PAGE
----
EEP Begins Selling Electric Power to Data Miners in Foreign Currency

ADDIS ABABA – Ethiopian Electric Power (EEP) has collected more than two million US dollars in electricity bills from the first two active data mining companies.

The government authorized data mining in 2022, which has reportedly made Ethiopia the leading destination for Bitcoin miners looking for low power costs.

In a statement Wednesday, the EEP disclosed that it has already entered a power supply agreement with 25 data miners that fulfilled various requirements including an investment license.

The agreement allows the state-owned power-generating firm to sell the electricity to the data miners in foreign exchange.



To date, four data miners have started operating with the EEP supplying them with electric energy ranging from 10 to 100 megawatts, according to EEP. Data miners use computers that consume large amounts of electricity to compete and solve complex algorithms.

Hiwot Eshetu, Marketing and Business Development Director at EEP, said two data miners paid more than 2 million US Dollars, having started their operations first.

The other two active data miners will begin paying their electricity bills as of next month, Hiwot added.

Per EEP, five data miners are currently in the process of developing their infrastructure while 10 others will soon begin developing their own.

The remaining three investors have not made any steps, and have been issued with a warning to begin their project immediately, according to EEP.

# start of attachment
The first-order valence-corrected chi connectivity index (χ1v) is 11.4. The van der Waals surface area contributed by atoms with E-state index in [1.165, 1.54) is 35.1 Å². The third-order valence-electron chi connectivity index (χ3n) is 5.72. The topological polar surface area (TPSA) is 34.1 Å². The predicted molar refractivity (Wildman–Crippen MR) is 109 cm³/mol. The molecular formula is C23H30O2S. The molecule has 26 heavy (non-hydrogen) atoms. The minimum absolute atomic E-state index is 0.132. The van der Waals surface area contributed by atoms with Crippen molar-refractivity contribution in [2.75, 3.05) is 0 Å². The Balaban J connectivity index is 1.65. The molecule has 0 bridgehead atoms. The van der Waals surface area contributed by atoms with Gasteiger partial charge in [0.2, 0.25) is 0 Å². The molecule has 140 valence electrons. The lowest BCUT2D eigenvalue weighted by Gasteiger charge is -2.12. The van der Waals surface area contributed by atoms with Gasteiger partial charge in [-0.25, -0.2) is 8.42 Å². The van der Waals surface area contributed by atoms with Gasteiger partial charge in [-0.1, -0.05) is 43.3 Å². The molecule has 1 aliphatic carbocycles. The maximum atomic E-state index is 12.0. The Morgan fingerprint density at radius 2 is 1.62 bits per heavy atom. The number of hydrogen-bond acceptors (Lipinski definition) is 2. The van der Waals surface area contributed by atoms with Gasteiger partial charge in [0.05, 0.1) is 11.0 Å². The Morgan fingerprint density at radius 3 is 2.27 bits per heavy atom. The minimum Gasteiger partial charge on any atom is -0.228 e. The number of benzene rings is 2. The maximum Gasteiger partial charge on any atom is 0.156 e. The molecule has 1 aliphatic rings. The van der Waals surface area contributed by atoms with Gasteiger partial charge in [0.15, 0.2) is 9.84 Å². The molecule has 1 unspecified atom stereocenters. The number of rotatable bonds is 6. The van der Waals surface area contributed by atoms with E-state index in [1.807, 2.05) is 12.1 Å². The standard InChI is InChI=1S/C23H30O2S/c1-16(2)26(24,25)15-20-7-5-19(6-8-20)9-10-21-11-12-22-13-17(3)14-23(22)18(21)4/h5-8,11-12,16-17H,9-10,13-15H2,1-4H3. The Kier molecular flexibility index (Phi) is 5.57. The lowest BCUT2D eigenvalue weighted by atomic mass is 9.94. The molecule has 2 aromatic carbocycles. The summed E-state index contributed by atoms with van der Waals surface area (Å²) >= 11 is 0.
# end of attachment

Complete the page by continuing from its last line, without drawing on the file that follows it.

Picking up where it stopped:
Currently, Ethiopian Electric Power is not entertaining new power supply requests from investors keen to engage in data mining.

The temporary suspension will stay in place until EEP conducts a power consumption assessment after the demand for all licensed data miners is met, according to the Director.

The move comes a week after Ethiopian Investment Holdings (EIH) signed a preliminary deal to develop infrastructure for data mining and artificial intelligence training operations

Ethiopia has a 5,249 MW of installed generation capacity, reaching 60% of its 120 million people. EEP, which generates 90% of the capacity from hydropower, currently operates 22 interconnected generation plants.

Authorities pin a high hope on the Grand Ethiopian Renaissance Dam (GERD) to fill in the power deficit and boost the economy. The Dam, which has a projected installed capacity of 5,150 MW, is currently 94 percent complete.

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